10.1 Group 1 Elements: Alkali Metals

The alkali metals show regular trends in their physical and chemical properties with the increasing atomic number. The atomic, physical and chemical properties of alkali metals are discussed below.

 

10.1.1 Electronic Configuration

All the alkali metals have one valence electron, ns1 (Table 10.1) outside the noble gas core. The loosely held s-electron in the outermost valence shell of these elements makes them the most electropositive metals. They readily lose electron to give monovalent M+ ions. Hence they are never found in free state in nature.

 

10.1.2 Atomic and Ionic Radii

The alkali metal atoms have the largest sizes in a particular period of the periodic table. With increase in atomic number, the atom becomes larger.

The monovalent ions (M+) are smaller than the parent atom. The atomic and ionic radii of alkali metals increase on moving down the group i.e., they increase in size while going from Li to Cs.

 

10.1.3 Ionization Enthalpy

The ionization enthalpies of the alkali metals are considerably low and decrease down the group from Li to Cs. This is because the effect of increasing size outweighs the increasing nuclear charge, and the outermost electron is very well screened from the nuclear charge.

 

10.1.4 Hydration Enthalpy

The hydration enthalpies of alkali metal ions decrease with increase in ionic sizes.

Li+> Na+ > K+ > Rb+ > Cs+

Li+ has maximum degree of hydration and for this reason lithium salts are mostly hydrated, e.g., LiCl· 2H2O

 

10.1.5 Physical Properties

All the alkali metals are silvery white, soft and light metals. Because of the large size, these elements have low density which increases down the group from Li to Cs.

However, potassium is lighter than sodium. The melting and boiling points of the alkali metals are low indicating weak metallic bonding due to the presence of only a single valence electron in them.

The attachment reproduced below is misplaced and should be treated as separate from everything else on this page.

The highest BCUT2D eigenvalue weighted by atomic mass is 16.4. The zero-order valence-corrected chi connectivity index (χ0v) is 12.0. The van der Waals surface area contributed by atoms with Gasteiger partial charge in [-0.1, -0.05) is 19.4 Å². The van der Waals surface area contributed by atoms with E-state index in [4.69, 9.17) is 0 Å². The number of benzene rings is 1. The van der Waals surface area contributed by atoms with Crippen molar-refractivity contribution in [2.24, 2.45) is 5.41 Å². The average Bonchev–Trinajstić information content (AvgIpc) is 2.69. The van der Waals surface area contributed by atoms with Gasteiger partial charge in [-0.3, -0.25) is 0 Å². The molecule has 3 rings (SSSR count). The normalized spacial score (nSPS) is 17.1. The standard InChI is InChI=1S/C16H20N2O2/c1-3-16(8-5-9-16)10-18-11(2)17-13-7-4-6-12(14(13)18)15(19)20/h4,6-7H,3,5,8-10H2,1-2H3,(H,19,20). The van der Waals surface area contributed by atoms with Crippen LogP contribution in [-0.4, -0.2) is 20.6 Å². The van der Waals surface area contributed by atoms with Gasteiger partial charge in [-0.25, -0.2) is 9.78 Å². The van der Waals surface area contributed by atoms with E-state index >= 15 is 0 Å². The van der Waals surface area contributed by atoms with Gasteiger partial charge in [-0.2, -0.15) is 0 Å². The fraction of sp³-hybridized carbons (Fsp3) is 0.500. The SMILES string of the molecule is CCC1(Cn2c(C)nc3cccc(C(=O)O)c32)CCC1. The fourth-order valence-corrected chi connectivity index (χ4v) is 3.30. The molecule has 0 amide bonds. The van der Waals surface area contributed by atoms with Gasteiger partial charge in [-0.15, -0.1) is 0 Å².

The alkali metals and their salts impart characteristic colour to an oxidizing flame. This is because the heat from the flame excites the outermost orbital electron to a higher energy level.

When the excited electron comes back to the ground state, there is emission of radiation in the visible region of the spectrum.

Alkali metals can therefore, be detected by the respective flame tests and can be determined by flame photometry or atomic absorption spectroscopy.

These elements when irradiated with light, the light energy absorbed may be sufficient to make an atom lose electron. This property makes caesium and potassium

useful as electrodes in photoelectric cells.

 

10.1.6 Chemical Properties

The alkali metals are highly reactive due to their large size and low ionization enthalpy. The reactivity of these metals increases down the group.

1-Reactivity towards air: The alkali metals tarnish in dry air due to the formation of their oxides which in turn react with moisture to form hydroxides. They burn vigorously in oxygen forming oxides. Lithium forms monoxide, sodium forms peroxide, the other metals form superoxides. The superoxide O2 ion is stable only in the presence of large cations such as K, Rb, Cs.

4Li + O2 → 2Li2O (Oxide)

2Na + O2 →Na2O2 (peroxide)

M + O2 → MO2 (superoxide) (M= K, Rb, Cs)

In all these oxides the oxidation state of the alkali metal is +1. Lithium shows exceptional behaviour in reacting directly with nitrogen of air to form the nitride, Li3N as well.